Looking for evidence of the health benefits of breakfast? According to researchers at the University of Florida, children who ate breakfastconsistently generally consumed more calories each day but were less likely to be overweight. The same study also indicated that eating breakfast may improve memory, test scores, and school attendance.
Not Just for Kids: The Importance of Breakfast
After a night without food, your body needs refueling to get through the next day. “Think about the word ‘breakfast,'” says Tallahassee, Fla.-based dietitian Evette O’Connor, MS, RD. “It literally means to ‘break your fast,’ the 8 or 10 hours your body has gone without food. When you don’t eat breakfast, your body has to call upon other nutritional stores in order to function. It’s just like your car. You can’t drive without gas, and your body won’t function properly without replenishing its fuel.”
Adequately fueling your body has indirect benefits. People who skip breakfast often feel more tired, irritable, and restless in the morning. People who eat breakfast have a better attitude toward work, more strength and endurance, and better concentration — all of which are crucial to sticking with a diet and an exercise program.
“People often tell me that ‘I get hungry more often if I eat breakfast,’ but that’s a good thing,” says O’Connor. “It means your metabolism is up and going, which means your body is burning fuel, or calories. And because eating gives you energy, you feel better and are more likely to be able to fight the urge to overeat.”
Breakfast Boosts Weight Loss
Eating breakfast to lose weight seems counterintuitive, but if you monitor what you eat, along with how much you eat, it is possible to maintain or even lose weight. “A rule of thumb is to eat between 300 and 500 calories at breakfast,” says O’Connor. “And don’t worry about eating breakfast on the go — the most important thing is to just eat it.”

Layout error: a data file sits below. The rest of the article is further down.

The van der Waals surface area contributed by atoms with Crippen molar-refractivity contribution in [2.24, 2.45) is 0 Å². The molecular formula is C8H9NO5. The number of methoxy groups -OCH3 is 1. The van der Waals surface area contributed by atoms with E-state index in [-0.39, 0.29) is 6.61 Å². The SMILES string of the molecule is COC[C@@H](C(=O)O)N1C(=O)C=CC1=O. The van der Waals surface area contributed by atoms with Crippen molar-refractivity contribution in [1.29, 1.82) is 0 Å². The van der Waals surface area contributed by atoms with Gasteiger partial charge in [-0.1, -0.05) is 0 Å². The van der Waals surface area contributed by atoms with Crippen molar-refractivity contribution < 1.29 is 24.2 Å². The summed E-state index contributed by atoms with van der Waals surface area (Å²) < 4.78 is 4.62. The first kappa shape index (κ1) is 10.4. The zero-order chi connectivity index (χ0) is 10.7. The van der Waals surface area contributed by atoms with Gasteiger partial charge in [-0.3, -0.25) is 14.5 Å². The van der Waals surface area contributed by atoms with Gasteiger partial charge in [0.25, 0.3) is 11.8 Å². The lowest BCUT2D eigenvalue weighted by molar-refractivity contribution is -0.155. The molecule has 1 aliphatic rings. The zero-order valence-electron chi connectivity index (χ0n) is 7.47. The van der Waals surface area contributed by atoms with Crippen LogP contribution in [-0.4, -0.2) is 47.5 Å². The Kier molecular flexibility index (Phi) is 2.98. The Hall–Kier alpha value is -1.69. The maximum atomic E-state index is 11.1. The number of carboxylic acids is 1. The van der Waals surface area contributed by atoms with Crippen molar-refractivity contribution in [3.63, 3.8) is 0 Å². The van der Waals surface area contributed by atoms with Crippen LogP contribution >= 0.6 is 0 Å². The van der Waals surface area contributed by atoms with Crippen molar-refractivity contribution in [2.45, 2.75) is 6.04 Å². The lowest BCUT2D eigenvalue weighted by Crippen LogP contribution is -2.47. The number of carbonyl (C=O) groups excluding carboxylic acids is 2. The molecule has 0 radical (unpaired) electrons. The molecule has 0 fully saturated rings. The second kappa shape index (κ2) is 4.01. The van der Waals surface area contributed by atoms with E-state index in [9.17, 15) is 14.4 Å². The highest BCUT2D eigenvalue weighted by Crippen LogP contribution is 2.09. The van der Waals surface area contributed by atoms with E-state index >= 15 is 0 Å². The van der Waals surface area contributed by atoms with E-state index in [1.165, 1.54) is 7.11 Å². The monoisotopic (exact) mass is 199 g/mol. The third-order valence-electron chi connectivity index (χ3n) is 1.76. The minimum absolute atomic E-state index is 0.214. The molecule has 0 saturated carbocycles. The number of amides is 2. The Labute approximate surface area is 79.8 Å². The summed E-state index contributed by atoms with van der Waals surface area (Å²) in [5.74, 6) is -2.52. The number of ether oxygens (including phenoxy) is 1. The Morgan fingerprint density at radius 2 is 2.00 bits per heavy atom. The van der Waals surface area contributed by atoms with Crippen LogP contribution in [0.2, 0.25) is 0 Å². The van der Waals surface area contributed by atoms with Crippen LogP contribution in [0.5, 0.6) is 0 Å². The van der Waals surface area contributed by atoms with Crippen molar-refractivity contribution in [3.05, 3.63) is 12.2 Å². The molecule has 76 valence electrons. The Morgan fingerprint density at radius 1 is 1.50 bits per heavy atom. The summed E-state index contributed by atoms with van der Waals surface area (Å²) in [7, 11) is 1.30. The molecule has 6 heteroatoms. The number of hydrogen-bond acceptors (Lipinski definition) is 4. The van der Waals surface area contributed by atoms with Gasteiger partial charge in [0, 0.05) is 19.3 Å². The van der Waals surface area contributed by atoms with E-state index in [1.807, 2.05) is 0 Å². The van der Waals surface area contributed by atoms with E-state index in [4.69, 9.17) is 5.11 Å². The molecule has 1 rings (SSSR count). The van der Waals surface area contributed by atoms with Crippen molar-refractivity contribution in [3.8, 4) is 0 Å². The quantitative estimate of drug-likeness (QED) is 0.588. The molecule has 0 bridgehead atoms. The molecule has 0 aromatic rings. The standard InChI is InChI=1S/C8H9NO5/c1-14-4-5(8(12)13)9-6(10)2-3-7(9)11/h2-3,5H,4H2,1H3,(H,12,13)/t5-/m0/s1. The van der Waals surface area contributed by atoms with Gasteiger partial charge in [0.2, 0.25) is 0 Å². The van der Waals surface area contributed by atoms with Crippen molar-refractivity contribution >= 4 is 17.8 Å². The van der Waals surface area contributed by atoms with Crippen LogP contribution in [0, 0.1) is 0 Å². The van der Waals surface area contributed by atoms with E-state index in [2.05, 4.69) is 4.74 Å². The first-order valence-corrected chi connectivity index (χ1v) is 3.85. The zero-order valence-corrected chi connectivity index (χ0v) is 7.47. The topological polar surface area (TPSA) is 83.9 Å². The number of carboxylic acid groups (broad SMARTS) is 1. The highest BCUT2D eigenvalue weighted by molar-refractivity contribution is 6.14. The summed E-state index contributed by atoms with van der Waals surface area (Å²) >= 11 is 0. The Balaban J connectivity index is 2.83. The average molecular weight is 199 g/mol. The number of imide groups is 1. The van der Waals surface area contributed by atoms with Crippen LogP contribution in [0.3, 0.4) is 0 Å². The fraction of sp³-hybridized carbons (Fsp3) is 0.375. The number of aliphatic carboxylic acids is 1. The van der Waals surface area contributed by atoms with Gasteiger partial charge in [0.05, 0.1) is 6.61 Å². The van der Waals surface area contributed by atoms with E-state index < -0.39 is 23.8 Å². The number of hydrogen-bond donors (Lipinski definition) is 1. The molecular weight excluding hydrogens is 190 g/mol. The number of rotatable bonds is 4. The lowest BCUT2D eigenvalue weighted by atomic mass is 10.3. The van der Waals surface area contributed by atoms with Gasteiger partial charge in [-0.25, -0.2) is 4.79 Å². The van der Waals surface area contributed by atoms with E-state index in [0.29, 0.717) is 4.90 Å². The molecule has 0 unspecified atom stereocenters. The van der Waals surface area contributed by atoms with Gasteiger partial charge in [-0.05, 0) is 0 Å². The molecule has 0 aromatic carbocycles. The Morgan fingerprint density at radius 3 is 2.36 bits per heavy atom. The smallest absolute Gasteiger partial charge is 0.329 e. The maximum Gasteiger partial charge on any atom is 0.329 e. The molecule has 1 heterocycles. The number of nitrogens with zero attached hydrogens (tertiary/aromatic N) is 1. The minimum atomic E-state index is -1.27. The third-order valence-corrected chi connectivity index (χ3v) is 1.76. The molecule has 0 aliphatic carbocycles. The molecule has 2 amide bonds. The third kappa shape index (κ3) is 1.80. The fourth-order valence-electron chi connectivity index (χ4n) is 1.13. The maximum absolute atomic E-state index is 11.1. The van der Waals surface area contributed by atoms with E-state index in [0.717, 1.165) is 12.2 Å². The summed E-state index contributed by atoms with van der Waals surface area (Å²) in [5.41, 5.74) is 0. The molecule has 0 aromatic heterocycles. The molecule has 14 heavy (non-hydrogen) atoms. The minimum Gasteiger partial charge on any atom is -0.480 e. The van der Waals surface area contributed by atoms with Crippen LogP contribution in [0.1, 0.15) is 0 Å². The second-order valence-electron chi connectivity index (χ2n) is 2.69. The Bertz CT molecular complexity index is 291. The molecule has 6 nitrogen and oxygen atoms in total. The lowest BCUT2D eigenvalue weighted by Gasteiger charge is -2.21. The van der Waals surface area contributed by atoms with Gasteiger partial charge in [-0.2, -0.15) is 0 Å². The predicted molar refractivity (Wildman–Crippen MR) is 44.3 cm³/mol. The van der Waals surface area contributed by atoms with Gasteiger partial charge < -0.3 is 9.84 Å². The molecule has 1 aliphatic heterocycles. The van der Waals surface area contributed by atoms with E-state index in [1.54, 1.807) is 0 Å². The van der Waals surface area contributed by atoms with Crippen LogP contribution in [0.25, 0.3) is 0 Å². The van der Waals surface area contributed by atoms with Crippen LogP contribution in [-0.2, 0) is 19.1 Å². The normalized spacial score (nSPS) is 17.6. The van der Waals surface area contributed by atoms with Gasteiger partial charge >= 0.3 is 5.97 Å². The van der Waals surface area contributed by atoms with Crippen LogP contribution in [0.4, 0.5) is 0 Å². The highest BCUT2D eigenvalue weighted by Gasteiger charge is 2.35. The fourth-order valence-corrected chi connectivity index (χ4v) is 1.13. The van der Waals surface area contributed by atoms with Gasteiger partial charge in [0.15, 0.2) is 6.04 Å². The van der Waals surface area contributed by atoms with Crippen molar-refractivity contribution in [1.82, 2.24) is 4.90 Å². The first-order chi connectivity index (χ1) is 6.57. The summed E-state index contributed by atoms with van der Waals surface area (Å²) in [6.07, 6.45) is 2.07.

What constitutes a good breakfast? High-fiber cereals and fresh fruits are healthy choices that require little preparation. Other options include:
- Yogurt, granola, and low-fat granola bars for on-the-go choices
- English muffins with low-fat cheese and tomato slices
- Fresh pineapple chunks, low-fat cottage cheese, and a slice of whole-wheat toast
- Whole-wheat pita stuffed with hard-boiled eggs
- Oatmeal, grits, or another hot cereal topped with cheese
- Homemade “egg McMuffin” with eggs or egg substitute, Canadian bacon, and low-fat cheese
- Tortilla with deli turkey and low-fat cheese
If you don’t like traditional breakfast foods, the American Dietetic Association suggests options like a peanut butter and banana sandwich on whole-wheat bread or leftover rice mixed with yogurt, dried fruit, and nuts, sprinkled with cinnamon.
While some choices are more nutritional than others, O’Connor admits that even a handful of saltine crackers or a glass of juice is better than beginning your day with nothing in your stomach: “Yes, you could have something healthier, but jump-starting your metabolism will help your body burn calories throughout the day, and burning calories is essential to weight loss.”